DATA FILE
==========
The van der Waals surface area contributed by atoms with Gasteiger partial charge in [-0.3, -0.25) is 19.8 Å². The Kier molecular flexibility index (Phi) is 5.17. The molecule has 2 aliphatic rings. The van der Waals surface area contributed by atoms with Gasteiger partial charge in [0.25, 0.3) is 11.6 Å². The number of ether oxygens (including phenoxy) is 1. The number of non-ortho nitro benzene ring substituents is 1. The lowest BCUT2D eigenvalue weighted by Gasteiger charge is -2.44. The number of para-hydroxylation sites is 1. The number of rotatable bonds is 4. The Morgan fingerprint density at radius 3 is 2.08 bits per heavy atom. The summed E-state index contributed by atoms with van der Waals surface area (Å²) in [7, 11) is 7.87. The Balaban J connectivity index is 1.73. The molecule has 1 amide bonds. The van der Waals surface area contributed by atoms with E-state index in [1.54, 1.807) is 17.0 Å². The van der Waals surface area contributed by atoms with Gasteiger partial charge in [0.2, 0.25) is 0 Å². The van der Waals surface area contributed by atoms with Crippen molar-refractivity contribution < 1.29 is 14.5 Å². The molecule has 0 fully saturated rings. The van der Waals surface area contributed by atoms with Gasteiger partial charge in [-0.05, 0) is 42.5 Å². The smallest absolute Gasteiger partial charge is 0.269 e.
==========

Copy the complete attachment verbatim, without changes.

The van der Waals surface area contributed by atoms with Gasteiger partial charge in [-0.3, -0.25) is 19.8 Å². The Kier molecular flexibility index (Phi) is 5.17. The molecule has 2 aliphatic rings. The van der Waals surface area contributed by atoms with Gasteiger partial charge in [0.25, 0.3) is 11.6 Å². The number of ether oxygens (including phenoxy) is 1. The number of non-ortho nitro benzene ring substituents is 1. The lowest BCUT2D eigenvalue weighted by Gasteiger charge is -2.44. The number of para-hydroxylation sites is 1. The number of rotatable bonds is 4. The Morgan fingerprint density at radius 3 is 2.08 bits per heavy atom. The summed E-state index contributed by atoms with van der Waals surface area (Å²) in [7, 11) is 7.87. The Balaban J connectivity index is 1.73. The molecule has 1 amide bonds. The van der Waals surface area contributed by atoms with E-state index in [1.54, 1.807) is 17.0 Å². The van der Waals surface area contributed by atoms with Gasteiger partial charge in [0.2, 0.25) is 0 Å². The van der Waals surface area contributed by atoms with Crippen molar-refractivity contribution < 1.29 is 14.5 Å². The molecule has 0 fully saturated rings. The van der Waals surface area contributed by atoms with Gasteiger partial charge in [-0.05, 0) is 42.5 Å². The smallest absolute Gasteiger partial charge is 0.269 e.